To give you a clearer sense of how Pose Running made the most positive difference in remedying CECS, the most optimistic part of the study was the Pose Running intervention led to improved run performance such that 2-mile run times were significantly faster compared with the pre-intervention values. Even better, running distance increased by 300%, and two participants even went on to complete two half-marathons shortly after!
Here’s more information about the exact Pose Running training method used in the study.
Researchers are convinced that lower leg anterior compartment pressures in running is directly influenced by foot strike pattern. This relation was clearly articulated in an 1984 study in the Journal of Bone & Joint Surgery which found that anterior compartment pressures significantly increased in healthy patients who used a heel strike landing during running.
More specifically, it was the full knee extension coupled with the full ankle dorsiflexion at heel strike (shown above) that resulted in increased lower leg anterior compartment pressures. The researchers reached this conclusion after finding that landing this way during running led to a constant escalation in eccentric activity in the lower leg which elevated anterior compartment pressures to an entirely new level causing pain to the related area.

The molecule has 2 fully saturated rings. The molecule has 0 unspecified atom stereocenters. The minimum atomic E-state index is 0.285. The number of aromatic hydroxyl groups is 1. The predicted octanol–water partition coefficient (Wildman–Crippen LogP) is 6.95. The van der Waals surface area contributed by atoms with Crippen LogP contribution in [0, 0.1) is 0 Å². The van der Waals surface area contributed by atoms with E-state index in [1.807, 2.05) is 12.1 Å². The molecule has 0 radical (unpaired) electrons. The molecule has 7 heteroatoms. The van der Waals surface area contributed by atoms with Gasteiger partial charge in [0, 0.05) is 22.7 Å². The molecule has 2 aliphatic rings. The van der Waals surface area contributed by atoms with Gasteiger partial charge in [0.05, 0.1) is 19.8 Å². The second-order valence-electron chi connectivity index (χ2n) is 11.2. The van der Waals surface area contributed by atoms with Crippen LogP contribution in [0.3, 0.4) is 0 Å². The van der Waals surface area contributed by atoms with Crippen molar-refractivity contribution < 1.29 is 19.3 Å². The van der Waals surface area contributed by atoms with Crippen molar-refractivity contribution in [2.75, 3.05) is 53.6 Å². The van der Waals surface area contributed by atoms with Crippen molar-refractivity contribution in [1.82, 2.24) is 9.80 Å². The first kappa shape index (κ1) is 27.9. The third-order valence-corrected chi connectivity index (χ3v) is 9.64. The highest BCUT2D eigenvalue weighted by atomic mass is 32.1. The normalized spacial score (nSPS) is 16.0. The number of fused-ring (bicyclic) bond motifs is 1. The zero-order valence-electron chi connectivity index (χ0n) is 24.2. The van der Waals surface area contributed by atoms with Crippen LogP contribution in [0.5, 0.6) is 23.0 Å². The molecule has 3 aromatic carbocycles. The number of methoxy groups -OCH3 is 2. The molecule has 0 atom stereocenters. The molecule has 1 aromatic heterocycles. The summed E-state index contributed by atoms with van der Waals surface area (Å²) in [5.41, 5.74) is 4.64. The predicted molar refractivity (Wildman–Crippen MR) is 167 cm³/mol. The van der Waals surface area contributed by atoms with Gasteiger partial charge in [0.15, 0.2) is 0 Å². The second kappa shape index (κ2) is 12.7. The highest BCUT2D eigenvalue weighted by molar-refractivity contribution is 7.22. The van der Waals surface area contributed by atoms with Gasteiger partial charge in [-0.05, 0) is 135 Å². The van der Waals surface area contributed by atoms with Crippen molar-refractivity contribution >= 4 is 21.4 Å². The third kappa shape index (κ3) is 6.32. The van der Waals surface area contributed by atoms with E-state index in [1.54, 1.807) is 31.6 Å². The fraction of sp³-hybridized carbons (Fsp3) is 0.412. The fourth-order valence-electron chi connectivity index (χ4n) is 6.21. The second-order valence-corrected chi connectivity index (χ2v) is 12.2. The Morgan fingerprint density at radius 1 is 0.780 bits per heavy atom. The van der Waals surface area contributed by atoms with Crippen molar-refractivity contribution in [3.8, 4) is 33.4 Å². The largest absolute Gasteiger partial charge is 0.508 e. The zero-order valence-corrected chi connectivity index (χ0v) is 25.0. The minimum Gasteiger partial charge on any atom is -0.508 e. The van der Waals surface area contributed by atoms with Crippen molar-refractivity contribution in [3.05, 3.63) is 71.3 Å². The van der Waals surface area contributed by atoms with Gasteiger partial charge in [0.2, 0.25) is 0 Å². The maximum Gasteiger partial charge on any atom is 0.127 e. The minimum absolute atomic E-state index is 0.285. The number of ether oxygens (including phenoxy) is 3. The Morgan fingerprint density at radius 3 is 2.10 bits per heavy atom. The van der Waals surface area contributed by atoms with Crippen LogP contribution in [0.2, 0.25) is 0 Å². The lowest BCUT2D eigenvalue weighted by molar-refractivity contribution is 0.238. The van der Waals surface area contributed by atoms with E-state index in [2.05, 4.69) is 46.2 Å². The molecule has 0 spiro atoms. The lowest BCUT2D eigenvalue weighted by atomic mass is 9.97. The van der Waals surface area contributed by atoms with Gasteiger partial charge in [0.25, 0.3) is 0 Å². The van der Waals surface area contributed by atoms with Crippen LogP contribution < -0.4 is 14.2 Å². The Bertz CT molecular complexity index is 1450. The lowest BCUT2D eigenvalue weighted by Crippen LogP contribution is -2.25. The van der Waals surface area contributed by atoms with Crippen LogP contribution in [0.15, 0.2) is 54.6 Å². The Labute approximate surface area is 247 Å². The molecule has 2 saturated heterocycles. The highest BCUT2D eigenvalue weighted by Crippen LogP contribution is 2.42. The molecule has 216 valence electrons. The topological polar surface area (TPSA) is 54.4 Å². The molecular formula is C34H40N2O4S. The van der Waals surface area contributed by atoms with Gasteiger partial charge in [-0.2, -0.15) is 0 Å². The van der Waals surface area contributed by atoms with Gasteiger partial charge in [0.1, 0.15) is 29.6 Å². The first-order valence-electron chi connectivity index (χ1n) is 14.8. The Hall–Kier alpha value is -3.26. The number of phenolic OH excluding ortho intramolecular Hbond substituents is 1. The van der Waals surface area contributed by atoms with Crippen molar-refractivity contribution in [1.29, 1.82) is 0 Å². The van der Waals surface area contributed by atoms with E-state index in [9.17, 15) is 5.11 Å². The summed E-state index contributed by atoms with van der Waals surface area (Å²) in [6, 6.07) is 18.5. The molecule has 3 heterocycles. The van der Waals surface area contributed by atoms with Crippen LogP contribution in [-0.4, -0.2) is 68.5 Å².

The mechanical chain of events up the leg are the exact opposite in Pose Running (shown above), which prevents CECS-related mechanical strain because when you land farther away from your heel (less ankle dorsiflexion), and land on your forefoot, the knee automatically bends (less knee extension). This helps pull the foot in closer to land near your center of mass. Meanwhile, a slight forward tilt from the ankles does more to close the distance between your upper body and initial foot strike position, which in turn, reduces braking and boosts the forward movement of your center mass.